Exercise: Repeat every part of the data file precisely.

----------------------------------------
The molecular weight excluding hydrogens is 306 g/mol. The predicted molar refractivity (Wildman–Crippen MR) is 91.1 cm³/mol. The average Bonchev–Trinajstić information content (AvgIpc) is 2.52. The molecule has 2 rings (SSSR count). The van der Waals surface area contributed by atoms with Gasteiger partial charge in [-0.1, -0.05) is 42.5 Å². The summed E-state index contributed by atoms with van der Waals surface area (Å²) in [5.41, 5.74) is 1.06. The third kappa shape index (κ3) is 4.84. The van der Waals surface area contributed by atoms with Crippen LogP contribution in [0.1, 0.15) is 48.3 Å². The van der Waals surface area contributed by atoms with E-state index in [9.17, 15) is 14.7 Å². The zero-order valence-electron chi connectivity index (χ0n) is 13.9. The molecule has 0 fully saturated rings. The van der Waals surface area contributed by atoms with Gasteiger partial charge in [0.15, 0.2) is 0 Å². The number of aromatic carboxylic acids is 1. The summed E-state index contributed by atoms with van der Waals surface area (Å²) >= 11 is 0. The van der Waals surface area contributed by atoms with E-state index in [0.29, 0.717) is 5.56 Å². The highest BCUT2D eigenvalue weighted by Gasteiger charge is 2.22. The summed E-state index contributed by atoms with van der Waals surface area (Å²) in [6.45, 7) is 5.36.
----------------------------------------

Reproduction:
The molecular weight excluding hydrogens is 306 g/mol. The predicted molar refractivity (Wildman–Crippen MR) is 91.1 cm³/mol. The average Bonchev–Trinajstić information content (AvgIpc) is 2.52. The molecule has 2 rings (SSSR count). The van der Waals surface area contributed by atoms with Gasteiger partial charge in [-0.1, -0.05) is 42.5 Å². The summed E-state index contributed by atoms with van der Waals surface area (Å²) in [5.41, 5.74) is 1.06. The third kappa shape index (κ3) is 4.84. The van der Waals surface area contributed by atoms with Crippen LogP contribution in [0.1, 0.15) is 48.3 Å². The van der Waals surface area contributed by atoms with E-state index in [9.17, 15) is 14.7 Å². The zero-order valence-electron chi connectivity index (χ0n) is 13.9. The molecule has 0 fully saturated rings. The van der Waals surface area contributed by atoms with Gasteiger partial charge in [0.15, 0.2) is 0 Å². The number of aromatic carboxylic acids is 1. The summed E-state index contributed by atoms with van der Waals surface area (Å²) >= 11 is 0. The van der Waals surface area contributed by atoms with E-state index in [0.29, 0.717) is 5.56 Å². The highest BCUT2D eigenvalue weighted by Gasteiger charge is 2.22. The summed E-state index contributed by atoms with van der Waals surface area (Å²) in [6.45, 7) is 5.36.